The Florida Project
A month ago, I lamented about this year’s best picture Oscar nominees and listed the few movies I saw in 2017 that I thought deserved recognition, only one of which made the Oscar cut: Get Out. I’d like to add one more movie released in 2017 that should have been recognized for more than just a best supporting actor nomination for Willem Dafoe: The Florida Project, a low-budget film released last fall to rave reviews, though if you blinked, you might have missed its theatrical release.
The Florida Project is one of those rare films that I gravitate toward – short on plot, long on characters and realistic slices of life. It brings to mind some other films like Beginners, Nebraska, Lovely and Amazing, The Squid and the Whale, Boyhood and the Joe Swanberg films (Drinking Buddies, Digging for Fire, All the Light in the Sky, and the like), though its portrayal of the American poor through children’s eyes has almost nothing in common with those films. In that sense, it’s like no other film I’ve seen.
Director Sean Baker’s portrait of poor families living in a rundown motel outside of Disney World is captivating, largely due to the amazing talents of child actors Brooklynn Prince, Christopher Rivera, Aiden Malik and Valeria Cotto. Much of the film is shown through their perspective, as they stroll from motel to ice cream stand to waffle house to cow pasture to abandoned homes. I marveled at some of the dialogue between the children and am curious about how much was scripted and how much was simply kids being kids, as they express wonderment of a fallen tree that’s kept growing or take delight in sharing an ice cream cone.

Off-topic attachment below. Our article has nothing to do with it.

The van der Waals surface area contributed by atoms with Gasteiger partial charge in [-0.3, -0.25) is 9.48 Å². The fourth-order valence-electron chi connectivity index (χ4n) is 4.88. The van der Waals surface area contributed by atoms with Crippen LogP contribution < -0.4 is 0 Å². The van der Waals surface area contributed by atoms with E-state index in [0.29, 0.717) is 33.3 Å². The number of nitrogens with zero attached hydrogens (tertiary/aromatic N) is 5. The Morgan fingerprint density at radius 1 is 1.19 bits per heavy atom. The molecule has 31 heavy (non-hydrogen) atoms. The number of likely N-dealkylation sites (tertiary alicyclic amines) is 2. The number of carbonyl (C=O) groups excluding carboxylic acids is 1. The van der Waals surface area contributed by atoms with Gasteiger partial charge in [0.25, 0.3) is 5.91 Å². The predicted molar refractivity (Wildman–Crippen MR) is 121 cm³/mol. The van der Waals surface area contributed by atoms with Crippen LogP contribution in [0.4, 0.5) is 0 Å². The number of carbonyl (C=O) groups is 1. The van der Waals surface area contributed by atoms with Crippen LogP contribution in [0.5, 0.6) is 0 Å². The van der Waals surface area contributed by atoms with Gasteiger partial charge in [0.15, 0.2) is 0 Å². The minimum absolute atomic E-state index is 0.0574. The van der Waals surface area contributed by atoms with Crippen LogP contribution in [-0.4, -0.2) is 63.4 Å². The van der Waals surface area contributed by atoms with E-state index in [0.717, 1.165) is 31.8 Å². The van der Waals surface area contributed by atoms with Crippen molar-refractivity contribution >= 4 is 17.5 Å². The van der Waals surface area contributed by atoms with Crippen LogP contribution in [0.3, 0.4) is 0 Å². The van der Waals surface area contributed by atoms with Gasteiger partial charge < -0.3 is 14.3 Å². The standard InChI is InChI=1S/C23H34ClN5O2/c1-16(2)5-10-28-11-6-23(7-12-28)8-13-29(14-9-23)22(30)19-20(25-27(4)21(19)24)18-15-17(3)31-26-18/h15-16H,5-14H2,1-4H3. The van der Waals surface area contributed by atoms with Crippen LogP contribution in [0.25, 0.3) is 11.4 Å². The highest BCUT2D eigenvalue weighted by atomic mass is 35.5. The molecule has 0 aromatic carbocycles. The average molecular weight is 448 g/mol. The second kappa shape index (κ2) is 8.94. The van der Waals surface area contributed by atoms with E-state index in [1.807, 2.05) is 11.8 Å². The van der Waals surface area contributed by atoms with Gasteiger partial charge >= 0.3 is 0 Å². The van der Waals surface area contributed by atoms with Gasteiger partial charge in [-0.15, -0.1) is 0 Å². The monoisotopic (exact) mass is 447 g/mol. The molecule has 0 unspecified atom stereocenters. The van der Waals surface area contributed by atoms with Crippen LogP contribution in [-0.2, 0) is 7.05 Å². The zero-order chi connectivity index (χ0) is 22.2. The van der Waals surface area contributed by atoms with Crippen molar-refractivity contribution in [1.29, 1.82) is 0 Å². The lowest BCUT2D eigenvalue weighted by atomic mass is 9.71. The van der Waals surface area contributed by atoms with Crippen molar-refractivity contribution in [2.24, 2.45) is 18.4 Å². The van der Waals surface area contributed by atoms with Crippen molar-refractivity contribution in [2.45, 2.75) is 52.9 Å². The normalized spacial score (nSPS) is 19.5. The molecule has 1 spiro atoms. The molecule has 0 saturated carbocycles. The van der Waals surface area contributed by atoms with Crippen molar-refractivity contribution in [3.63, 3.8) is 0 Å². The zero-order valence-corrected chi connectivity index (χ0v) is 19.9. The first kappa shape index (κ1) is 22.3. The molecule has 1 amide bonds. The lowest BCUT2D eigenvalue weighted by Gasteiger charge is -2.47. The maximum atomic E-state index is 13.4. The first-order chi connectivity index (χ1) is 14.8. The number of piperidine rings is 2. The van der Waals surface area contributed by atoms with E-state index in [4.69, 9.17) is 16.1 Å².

The adults are worthy of note too, and not just the incomparable Willem Dafoe – wonderful as the motel manager who, without sentiment, protects the lives of his poor tenants in ways large and small, a more important figure in their lives than the mobile food pantry volunteers who hand out bread in the motel parking lot. Bria Vinaite, who plays mom to Prince’s Halley, is also a standout as an aimless adult doing whatever she needs to do to pay next week’s rent, including using her daughter to hawk wholesale perfume in a country club parking lot. Yes, she’s a neglectful parent, but I found her also to be sympathetic, as her love for Halley shines through at times, though not always in the most conventional way.
The film shows a side of life that we don’t often get to see – the American poor, eking out a living, relying on each other for basic niceties, not having the luxury of caring about politics or the environment or the economy. Surviving is all they have time for. Like my experience watching the film Boyhood, I kept waiting for the Hollywood dramatic turn: a car crash, a molestation or a murder. There were times when the kids were running through a parking lot or crossing a street, and I winced, expecting one of the children to land on the hood of a car. But like Boyhood, The Florida Project doesn’t take the easy way out. Many lives are crushingly difficult, not because of life-altering events, but because of the harsh, daily grind, when one day bleeds into the next, never exercising the difficulties of the day preceding it.
Often, I value a movie on how much I’d like to see it again, and I was taken with something Richard Roeper of the Chicago Sun Times wrote about the movie. He was more harsh in his assessment of the characters the film portrays, but he still loved the film. He writes: ”…you’ll most likely not want to see (it) twice, but seeing it once is an experience you’ll not soon forget.”
I think he and I agree on this point. I’m not sure I’ll be eager to rent this movie again, even for all it’s attributes. But if you haven’t seen it once, you’re missing out.